Whichever part of the spectrum you experience when you’re up on stage, it helps to understand what fear can teach you. And in doing so, it’s one step away from it and one step closer to being a confident, effective speaker.
How to Overcome the Fear of Public Speaking: 3 Practical Tips From Lisa Nichols
Lisa Nichols, Tony Robbins, Nick Vujicic, Brené Brown, Oprah Winfrey… These are only a handful of people who have that effective communication magic and are able to rock the stage like it’s second nature.
Granted, you may not make public speaking your thing. But surely there will come a time when you’ll have to speak in front of some people.
And when that day comes, you’ll be (hopefully!) glad that you’ve learned how to overcome the fear of public speaking.
Here are three actionable tips from Lisa Nichols that you can take to go from fear to fearlessness:
1. Turn fear into fuel
Fear is a survival mechanism, letting us know when and where there’s something around the corner to harm us. For instance, when we see a beast (animal or human, you choose), our brain may compute it as a threat and trigger the fight, flight, or freeze response.
But where there’s no real physical danger, like public speaking, this response can be more of a hindrance than a help.
A big part of overcoming your fear of public speaking is about changing your mindset. If you change your mindset, everything else will follow. So how do you do it?
Lisa suggests looking at it like any other emotion, like joy, gratitude, or love. It’ll help you “press reset,” so to speak.
Lisa Nichols’ tip: “Fear is your friend.” And when you see it in this new light, you’ll find that it’s the thing that “pushes you forward instead of paralyzing you.”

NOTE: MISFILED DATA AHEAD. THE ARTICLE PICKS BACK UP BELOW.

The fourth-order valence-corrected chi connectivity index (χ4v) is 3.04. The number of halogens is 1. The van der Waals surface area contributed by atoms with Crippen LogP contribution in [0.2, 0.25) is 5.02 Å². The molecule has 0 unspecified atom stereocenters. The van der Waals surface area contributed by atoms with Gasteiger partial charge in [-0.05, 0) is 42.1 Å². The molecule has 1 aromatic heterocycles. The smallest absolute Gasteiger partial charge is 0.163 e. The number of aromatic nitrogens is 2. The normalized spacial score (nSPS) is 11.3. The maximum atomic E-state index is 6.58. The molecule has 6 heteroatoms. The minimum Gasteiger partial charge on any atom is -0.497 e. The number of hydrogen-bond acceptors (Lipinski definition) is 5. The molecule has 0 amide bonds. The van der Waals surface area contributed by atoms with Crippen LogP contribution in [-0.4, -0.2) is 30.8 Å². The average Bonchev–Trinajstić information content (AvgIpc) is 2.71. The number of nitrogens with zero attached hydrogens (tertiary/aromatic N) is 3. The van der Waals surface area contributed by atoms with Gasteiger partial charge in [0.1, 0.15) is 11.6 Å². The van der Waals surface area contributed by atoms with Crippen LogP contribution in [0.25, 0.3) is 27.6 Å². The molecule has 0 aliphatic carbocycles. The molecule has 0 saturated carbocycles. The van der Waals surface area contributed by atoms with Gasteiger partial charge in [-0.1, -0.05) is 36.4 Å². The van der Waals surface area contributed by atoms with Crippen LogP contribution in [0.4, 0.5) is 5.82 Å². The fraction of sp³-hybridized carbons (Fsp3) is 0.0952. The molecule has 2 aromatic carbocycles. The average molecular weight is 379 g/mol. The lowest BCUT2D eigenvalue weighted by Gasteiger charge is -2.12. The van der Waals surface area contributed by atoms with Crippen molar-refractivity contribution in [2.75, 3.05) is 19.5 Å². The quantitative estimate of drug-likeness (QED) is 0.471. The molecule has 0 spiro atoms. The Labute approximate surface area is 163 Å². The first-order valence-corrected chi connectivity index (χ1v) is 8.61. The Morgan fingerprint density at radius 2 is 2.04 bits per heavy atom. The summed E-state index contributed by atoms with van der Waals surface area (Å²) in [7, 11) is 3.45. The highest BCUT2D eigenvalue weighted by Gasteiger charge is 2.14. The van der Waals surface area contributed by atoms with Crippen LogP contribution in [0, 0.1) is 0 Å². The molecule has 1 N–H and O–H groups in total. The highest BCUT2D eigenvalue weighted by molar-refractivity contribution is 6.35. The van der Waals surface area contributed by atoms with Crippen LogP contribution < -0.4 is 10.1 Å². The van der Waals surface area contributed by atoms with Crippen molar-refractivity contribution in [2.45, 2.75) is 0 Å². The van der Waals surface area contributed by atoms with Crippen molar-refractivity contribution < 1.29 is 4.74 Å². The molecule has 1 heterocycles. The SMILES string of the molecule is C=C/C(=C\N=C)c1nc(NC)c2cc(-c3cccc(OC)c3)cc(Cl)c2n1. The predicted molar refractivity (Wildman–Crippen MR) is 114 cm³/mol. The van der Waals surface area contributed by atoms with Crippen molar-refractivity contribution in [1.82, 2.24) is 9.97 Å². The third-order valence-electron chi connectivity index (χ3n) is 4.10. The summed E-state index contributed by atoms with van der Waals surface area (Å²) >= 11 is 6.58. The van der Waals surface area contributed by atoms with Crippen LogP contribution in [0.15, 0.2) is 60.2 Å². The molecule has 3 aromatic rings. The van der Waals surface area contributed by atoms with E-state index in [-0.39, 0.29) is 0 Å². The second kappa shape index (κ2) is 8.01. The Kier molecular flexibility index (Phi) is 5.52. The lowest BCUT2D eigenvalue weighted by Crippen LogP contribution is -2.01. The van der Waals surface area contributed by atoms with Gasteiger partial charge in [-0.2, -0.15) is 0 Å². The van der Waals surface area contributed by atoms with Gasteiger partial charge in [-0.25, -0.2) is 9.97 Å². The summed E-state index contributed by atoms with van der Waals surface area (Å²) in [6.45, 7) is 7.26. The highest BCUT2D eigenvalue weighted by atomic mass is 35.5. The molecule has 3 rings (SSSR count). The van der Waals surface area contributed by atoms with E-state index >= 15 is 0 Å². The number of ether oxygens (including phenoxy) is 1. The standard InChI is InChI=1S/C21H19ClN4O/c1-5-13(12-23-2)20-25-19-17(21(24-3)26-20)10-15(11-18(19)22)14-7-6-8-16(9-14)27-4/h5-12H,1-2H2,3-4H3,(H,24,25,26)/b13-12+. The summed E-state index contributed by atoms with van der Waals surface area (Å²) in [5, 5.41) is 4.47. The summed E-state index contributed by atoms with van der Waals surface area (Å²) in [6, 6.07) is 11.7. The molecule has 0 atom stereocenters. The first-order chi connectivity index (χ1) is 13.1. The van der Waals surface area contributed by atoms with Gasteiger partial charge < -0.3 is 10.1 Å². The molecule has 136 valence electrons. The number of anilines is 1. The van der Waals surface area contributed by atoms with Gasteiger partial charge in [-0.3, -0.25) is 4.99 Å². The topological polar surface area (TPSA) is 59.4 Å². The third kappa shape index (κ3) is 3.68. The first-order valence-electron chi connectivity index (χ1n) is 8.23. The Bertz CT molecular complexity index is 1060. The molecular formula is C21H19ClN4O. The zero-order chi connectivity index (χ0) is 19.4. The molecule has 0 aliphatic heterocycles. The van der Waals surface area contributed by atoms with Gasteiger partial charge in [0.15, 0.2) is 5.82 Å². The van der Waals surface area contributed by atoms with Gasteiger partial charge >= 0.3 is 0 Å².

You can watch more of Lisa explaining how to turn fear into fuel at Mindvalley’s A-Fest 2015 in Costa Rica:
2. Get clear on your contribution to your audience
One impactful thing you can do to get out of that fear zone, according to Lisa, is to identify three things you want to contribute to your audience. Here are some questions she recommends you answer:
- What are the three things that people are going to gain because you spoke?
- How are the lives of the listeners going to be different because they heard your voice?
These three things could be anything. It could be compassion, viable education, and joy. Or it could be inspiration, information, and hope.
Use your dantian energy and really get clear on what you’d like your audience to take away. The more committed, aware, and clear those outcomes are for you, that’s when the fear begins to dissipate.
Lisa Nichols’ tip: “Oftentimes, when you’re not aware of the positive result you’re going to produce from speaking, you get tied into the negative impression you have of the things that might occur.”
Watch more of Lisa’s insights on Mindalley’s YouTube:
3. Speak from your soul
People don’t always remember what you say, but, by golly, they will remember how you make them feel. And that is the power of the voice.
“When you’re willing to use your voice, first, you have to recognize that you have one,” says Lisa. And that takes practice.
It takes practice to know when to get loud and when to get soft. It takes practice to take that pregnant pause at the right moments. And it takes practice to move people like Lisa does.
Lisa Nichols’ tip: “You have to be willing to use every experience that’s ever happened in your life, not as a fortress holding you from using your voice, but as the fuel on why you will use your voice.”
You can watch the impact of Lisa’s stage presence at the Mindvalley Reunion 2018 in San Diego, California:
Own the Mic
Public speaking can spark fear in the hearts of even the greatest. But then again, so are most things when you’re starting out.
Maybe these tips are enough to get you going. But maybe it has inspired you to learn more.
That’s where Lisa Nichols’ Speak and Inspire Quest can help. She can guide you to…
- Find your voice,
- Touch the hearts of your audience,
- Engage with them, and
- Show your story, not just tell it.
When you sign up for a free Mindvalley account, you get access to the first few lessons of her Quest. And there’s more: You’ll also be part of a global community of like-minded individuals, like this guy right here:
Before enrollment, I had no expectations as Lisa was not your conventional speaking coach type showcased across the web. One week in, I realized she was a maestro and well above many speaking programs I had seen or tried. Once I completed this program, my life changed. I CHANGED. I could now shine on stage super bright and deliver my content to share my message and gifts with the world.— Faraaz Ali, life and executive coach
Sure, facing your fears can be a fear in and of itself. But, as Lisa says, “it’s what you do with it that will make the difference in your world.”